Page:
The video, Shark Feeding @ Blake Plateau, runs for nearly 8 minutes. Two female scientists handle the narration and two men, speaking in the background, can be heard directing the camera shots of sharks eating a fish thought to be a swordfish or a billfish:
- First scientist: “We’ve just happened to find this really rare sight of being able to see these sharks consuming this already dead what looks like swordfish.
- “This is really seeing this whole cycle of carbon transfer in action, which I don’t think we’ve seen before. I definitely have not.”
- Second scientist: “Not live. I’ve seen the Blue Planet video of it, but that was a staged thing and this is not at all. We’re getting close to the end of our dive, and to be able to observe these animals in their natural habitat, feeding, is pretty remarkable.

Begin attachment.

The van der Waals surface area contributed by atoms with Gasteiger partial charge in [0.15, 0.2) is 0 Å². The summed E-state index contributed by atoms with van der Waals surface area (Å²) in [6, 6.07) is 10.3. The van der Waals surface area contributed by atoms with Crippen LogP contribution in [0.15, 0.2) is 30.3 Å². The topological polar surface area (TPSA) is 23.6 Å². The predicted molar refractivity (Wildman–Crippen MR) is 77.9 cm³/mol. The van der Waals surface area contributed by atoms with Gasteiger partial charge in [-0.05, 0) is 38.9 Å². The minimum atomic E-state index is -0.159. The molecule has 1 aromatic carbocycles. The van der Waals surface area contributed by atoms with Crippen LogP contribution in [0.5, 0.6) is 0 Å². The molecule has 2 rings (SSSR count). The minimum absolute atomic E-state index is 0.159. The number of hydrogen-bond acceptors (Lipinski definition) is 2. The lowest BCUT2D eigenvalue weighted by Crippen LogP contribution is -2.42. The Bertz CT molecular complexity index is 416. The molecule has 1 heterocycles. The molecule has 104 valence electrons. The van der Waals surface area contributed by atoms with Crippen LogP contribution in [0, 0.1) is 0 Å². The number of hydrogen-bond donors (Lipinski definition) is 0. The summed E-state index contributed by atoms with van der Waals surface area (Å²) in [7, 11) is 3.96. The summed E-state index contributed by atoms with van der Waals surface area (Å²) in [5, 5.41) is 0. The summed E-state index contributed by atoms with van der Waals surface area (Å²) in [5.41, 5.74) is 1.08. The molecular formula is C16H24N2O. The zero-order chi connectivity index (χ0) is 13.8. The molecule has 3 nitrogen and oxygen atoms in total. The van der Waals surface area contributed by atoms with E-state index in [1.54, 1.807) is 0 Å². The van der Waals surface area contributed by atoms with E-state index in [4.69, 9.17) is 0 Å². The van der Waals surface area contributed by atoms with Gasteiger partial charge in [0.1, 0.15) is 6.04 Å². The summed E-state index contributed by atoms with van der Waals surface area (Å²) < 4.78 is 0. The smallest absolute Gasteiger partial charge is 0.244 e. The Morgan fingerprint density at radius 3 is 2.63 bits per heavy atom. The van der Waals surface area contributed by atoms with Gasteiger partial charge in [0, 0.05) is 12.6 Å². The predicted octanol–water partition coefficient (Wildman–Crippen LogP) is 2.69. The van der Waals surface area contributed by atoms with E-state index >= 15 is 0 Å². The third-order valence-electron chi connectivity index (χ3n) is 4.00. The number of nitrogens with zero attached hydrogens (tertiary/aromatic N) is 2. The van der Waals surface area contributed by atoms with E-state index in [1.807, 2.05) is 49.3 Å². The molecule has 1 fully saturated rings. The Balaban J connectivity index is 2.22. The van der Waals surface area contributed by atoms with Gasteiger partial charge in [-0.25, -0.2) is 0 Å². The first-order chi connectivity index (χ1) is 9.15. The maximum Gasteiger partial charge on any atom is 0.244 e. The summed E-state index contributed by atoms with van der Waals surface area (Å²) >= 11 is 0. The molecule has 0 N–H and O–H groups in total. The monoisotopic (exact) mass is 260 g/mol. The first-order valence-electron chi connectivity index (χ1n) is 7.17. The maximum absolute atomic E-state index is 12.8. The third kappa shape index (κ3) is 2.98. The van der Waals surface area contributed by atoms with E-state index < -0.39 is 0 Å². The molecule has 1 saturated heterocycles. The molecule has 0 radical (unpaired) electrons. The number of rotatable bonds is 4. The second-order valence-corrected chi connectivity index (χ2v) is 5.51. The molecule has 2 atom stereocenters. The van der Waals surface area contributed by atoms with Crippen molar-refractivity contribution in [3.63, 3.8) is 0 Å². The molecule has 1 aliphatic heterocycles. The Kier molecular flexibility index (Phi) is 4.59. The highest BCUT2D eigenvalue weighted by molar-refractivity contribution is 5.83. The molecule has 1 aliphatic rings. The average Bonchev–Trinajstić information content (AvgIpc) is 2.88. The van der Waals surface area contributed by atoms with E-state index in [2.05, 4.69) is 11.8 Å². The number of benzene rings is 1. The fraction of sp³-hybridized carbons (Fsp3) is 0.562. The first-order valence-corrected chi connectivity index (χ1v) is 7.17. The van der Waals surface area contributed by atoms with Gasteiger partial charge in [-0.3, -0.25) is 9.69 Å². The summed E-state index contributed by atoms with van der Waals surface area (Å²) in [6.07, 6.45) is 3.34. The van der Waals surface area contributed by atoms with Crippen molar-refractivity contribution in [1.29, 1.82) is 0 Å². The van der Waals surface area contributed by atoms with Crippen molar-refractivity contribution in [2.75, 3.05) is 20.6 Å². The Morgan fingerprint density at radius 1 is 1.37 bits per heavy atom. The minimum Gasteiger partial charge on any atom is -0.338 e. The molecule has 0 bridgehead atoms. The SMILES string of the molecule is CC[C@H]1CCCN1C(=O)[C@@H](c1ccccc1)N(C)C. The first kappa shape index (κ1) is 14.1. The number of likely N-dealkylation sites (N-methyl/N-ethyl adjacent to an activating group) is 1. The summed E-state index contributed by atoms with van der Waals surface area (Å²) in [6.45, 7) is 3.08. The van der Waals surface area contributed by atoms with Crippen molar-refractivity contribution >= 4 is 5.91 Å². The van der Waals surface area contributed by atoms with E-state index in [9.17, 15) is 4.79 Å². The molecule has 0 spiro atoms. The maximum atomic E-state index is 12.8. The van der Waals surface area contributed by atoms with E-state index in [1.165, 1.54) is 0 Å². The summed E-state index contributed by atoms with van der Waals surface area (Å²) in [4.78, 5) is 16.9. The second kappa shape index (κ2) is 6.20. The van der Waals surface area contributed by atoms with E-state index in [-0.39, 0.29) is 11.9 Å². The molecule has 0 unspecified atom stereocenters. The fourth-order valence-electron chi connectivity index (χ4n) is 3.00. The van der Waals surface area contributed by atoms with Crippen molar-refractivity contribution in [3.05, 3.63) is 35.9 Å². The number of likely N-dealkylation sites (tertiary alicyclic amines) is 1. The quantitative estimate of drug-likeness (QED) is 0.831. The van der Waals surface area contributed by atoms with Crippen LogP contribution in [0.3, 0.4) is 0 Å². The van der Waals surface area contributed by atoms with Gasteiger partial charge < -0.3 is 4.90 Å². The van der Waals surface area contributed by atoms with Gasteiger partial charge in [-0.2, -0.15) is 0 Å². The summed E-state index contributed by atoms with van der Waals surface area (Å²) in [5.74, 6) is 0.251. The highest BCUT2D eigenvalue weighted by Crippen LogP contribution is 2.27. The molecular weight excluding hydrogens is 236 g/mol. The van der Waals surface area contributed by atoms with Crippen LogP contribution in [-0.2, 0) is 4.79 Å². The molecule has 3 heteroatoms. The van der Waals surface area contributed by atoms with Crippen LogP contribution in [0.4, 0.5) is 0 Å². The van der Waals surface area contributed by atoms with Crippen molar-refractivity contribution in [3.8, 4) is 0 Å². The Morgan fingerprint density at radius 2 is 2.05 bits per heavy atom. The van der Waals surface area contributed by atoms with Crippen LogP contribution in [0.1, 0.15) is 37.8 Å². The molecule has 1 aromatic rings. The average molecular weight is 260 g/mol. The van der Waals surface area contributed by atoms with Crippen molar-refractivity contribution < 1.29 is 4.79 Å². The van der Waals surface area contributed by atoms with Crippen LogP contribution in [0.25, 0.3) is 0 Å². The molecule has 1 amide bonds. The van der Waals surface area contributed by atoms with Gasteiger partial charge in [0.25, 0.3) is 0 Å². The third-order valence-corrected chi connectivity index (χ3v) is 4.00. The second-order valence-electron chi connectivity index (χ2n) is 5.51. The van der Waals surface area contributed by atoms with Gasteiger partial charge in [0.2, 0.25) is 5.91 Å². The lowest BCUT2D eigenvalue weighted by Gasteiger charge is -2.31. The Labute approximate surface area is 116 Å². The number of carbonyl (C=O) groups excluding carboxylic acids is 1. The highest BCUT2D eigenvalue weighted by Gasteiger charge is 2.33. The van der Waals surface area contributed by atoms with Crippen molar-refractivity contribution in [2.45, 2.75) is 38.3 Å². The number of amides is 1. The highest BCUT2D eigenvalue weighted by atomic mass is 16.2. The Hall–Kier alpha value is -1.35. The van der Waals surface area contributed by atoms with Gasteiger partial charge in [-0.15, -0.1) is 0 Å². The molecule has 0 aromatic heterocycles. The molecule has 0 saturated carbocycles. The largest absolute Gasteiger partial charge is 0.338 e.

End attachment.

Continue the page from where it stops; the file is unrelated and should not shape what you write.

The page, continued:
- “This is great opportunity. You can kind of see the pecking order. Right now the dog sharks are tearing this swordfish apart, but we’re getting some of the other animals lurking around. We’re getting some of the eels that are waiting their turn, basically.”
- First scientist: “We’re watching how quickly they are biting in and ripping tissue off this freshly dead swordfish. This is just lucky that we were able to find it, while there was still tissue to be eaten and consumed. Likely, in not long a time, this will be just skeleton [and] smaller organism will take every tiny bit of carbon that’s left on that skeleton and put it back in the food chain.”
This is when a male voice observed on the PG rating.
The process to gain the Hope Spot recognition for these offshore waters has taken most of the year. The effort was led by three women who work to protect Georgia’s coastal areas: